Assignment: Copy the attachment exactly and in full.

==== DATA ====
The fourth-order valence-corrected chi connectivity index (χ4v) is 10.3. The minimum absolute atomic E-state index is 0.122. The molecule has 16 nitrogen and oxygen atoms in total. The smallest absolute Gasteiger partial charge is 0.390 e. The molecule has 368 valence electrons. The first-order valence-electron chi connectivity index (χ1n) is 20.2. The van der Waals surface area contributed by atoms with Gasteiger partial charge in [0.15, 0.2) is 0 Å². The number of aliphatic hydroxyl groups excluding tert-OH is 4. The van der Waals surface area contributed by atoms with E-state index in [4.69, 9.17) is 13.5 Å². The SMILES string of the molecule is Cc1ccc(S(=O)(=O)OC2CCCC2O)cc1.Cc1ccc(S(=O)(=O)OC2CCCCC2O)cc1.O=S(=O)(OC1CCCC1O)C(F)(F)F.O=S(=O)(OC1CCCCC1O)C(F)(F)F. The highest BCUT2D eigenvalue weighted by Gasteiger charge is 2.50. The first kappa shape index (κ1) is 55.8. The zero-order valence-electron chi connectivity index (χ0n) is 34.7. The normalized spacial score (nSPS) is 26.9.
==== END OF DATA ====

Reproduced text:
The fourth-order valence-corrected chi connectivity index (χ4v) is 10.3. The minimum absolute atomic E-state index is 0.122. The molecule has 16 nitrogen and oxygen atoms in total. The smallest absolute Gasteiger partial charge is 0.390 e. The molecule has 368 valence electrons. The first-order valence-electron chi connectivity index (χ1n) is 20.2. The van der Waals surface area contributed by atoms with Gasteiger partial charge in [0.15, 0.2) is 0 Å². The number of aliphatic hydroxyl groups excluding tert-OH is 4. The van der Waals surface area contributed by atoms with E-state index in [4.69, 9.17) is 13.5 Å². The SMILES string of the molecule is Cc1ccc(S(=O)(=O)OC2CCCC2O)cc1.Cc1ccc(S(=O)(=O)OC2CCCCC2O)cc1.O=S(=O)(OC1CCCC1O)C(F)(F)F.O=S(=O)(OC1CCCCC1O)C(F)(F)F. The highest BCUT2D eigenvalue weighted by Gasteiger charge is 2.50. The first kappa shape index (κ1) is 55.8. The zero-order valence-electron chi connectivity index (χ0n) is 34.7. The normalized spacial score (nSPS) is 26.9.